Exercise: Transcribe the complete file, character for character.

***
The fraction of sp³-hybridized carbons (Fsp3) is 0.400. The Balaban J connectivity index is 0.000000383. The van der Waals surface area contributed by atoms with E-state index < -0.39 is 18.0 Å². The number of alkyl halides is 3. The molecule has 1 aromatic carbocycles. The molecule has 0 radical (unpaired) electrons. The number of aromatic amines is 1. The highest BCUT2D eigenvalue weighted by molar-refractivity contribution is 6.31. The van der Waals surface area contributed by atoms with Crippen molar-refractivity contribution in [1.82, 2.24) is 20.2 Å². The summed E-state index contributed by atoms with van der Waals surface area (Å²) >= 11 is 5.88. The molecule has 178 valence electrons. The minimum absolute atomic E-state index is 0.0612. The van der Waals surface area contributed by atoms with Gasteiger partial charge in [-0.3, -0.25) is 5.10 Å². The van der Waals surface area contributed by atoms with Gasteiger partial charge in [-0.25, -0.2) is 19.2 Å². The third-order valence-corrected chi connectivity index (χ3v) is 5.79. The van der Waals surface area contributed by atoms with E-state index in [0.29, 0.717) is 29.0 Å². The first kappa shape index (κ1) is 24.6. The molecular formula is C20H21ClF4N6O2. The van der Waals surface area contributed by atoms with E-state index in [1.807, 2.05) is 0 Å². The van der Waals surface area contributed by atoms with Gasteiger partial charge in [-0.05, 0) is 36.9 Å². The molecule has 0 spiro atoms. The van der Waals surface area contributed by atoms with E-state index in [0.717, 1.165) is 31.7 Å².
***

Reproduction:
The fraction of sp³-hybridized carbons (Fsp3) is 0.400. The Balaban J connectivity index is 0.000000383. The van der Waals surface area contributed by atoms with E-state index < -0.39 is 18.0 Å². The number of alkyl halides is 3. The molecule has 1 aromatic carbocycles. The molecule has 0 radical (unpaired) electrons. The number of aromatic amines is 1. The highest BCUT2D eigenvalue weighted by molar-refractivity contribution is 6.31. The van der Waals surface area contributed by atoms with Crippen molar-refractivity contribution in [1.82, 2.24) is 20.2 Å². The summed E-state index contributed by atoms with van der Waals surface area (Å²) >= 11 is 5.88. The molecule has 178 valence electrons. The minimum absolute atomic E-state index is 0.0612. The van der Waals surface area contributed by atoms with Gasteiger partial charge in [-0.3, -0.25) is 5.10 Å². The van der Waals surface area contributed by atoms with Gasteiger partial charge in [-0.25, -0.2) is 19.2 Å². The third-order valence-corrected chi connectivity index (χ3v) is 5.79. The van der Waals surface area contributed by atoms with E-state index in [0.29, 0.717) is 29.0 Å². The first kappa shape index (κ1) is 24.6. The molecular formula is C20H21ClF4N6O2. The van der Waals surface area contributed by atoms with E-state index in [1.807, 2.05) is 0 Å². The van der Waals surface area contributed by atoms with Gasteiger partial charge in [-0.05, 0) is 36.9 Å². The molecule has 0 spiro atoms. The van der Waals surface area contributed by atoms with E-state index in [0.717, 1.165) is 31.7 Å².